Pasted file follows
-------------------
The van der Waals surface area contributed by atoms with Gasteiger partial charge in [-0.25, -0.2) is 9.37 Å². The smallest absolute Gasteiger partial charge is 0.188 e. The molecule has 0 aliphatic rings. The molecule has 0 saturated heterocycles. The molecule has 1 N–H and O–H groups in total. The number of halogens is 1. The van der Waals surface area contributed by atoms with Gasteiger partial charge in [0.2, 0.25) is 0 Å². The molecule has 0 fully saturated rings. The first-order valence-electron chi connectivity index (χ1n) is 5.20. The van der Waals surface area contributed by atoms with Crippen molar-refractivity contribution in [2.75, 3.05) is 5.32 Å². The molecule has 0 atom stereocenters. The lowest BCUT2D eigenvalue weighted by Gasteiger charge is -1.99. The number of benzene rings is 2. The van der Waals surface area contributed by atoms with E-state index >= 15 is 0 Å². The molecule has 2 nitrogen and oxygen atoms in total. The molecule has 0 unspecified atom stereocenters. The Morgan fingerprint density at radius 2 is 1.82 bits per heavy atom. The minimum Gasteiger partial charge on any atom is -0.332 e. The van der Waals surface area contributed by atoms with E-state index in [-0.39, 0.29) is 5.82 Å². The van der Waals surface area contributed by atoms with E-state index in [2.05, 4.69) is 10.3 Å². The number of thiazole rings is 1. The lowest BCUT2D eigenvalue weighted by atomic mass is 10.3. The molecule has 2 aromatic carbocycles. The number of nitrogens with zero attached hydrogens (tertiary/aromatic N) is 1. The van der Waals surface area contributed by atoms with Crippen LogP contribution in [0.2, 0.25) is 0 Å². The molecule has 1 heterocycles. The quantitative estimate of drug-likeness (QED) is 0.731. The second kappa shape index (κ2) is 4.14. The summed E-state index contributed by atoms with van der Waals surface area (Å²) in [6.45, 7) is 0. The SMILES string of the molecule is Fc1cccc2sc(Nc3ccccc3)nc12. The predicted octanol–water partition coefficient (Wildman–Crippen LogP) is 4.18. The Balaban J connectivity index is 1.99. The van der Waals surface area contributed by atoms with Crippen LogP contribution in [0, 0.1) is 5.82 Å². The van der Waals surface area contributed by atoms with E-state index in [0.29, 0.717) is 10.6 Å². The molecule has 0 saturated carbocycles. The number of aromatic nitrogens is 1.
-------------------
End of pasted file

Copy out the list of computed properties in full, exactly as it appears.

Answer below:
The van der Waals surface area contributed by atoms with Gasteiger partial charge in [-0.25, -0.2) is 9.37 Å². The smallest absolute Gasteiger partial charge is 0.188 e. The molecule has 0 aliphatic rings. The molecule has 0 saturated heterocycles. The molecule has 1 N–H and O–H groups in total. The number of halogens is 1. The van der Waals surface area contributed by atoms with Gasteiger partial charge in [0.2, 0.25) is 0 Å². The molecule has 0 fully saturated rings. The first-order valence-electron chi connectivity index (χ1n) is 5.20. The van der Waals surface area contributed by atoms with Crippen molar-refractivity contribution in [2.75, 3.05) is 5.32 Å². The molecule has 0 atom stereocenters. The lowest BCUT2D eigenvalue weighted by Gasteiger charge is -1.99. The number of benzene rings is 2. The van der Waals surface area contributed by atoms with E-state index >= 15 is 0 Å². The molecule has 2 nitrogen and oxygen atoms in total. The molecule has 0 unspecified atom stereocenters. The Morgan fingerprint density at radius 2 is 1.82 bits per heavy atom. The minimum Gasteiger partial charge on any atom is -0.332 e. The van der Waals surface area contributed by atoms with E-state index in [-0.39, 0.29) is 5.82 Å². The van der Waals surface area contributed by atoms with E-state index in [2.05, 4.69) is 10.3 Å². The number of thiazole rings is 1. The lowest BCUT2D eigenvalue weighted by atomic mass is 10.3. The molecule has 2 aromatic carbocycles. The number of nitrogens with zero attached hydrogens (tertiary/aromatic N) is 1. The van der Waals surface area contributed by atoms with Crippen LogP contribution in [0.2, 0.25) is 0 Å². The molecule has 1 heterocycles. The quantitative estimate of drug-likeness (QED) is 0.731. The second kappa shape index (κ2) is 4.14. The summed E-state index contributed by atoms with van der Waals surface area (Å²) in [6.45, 7) is 0. The SMILES string of the molecule is Fc1cccc2sc(Nc3ccccc3)nc12. The predicted octanol–water partition coefficient (Wildman–Crippen LogP) is 4.18. The Balaban J connectivity index is 1.99. The van der Waals surface area contributed by atoms with Crippen LogP contribution in [0, 0.1) is 5.82 Å². The van der Waals surface area contributed by atoms with E-state index in [0.29, 0.717) is 10.6 Å². The molecule has 0 saturated carbocycles. The number of aromatic nitrogens is 1.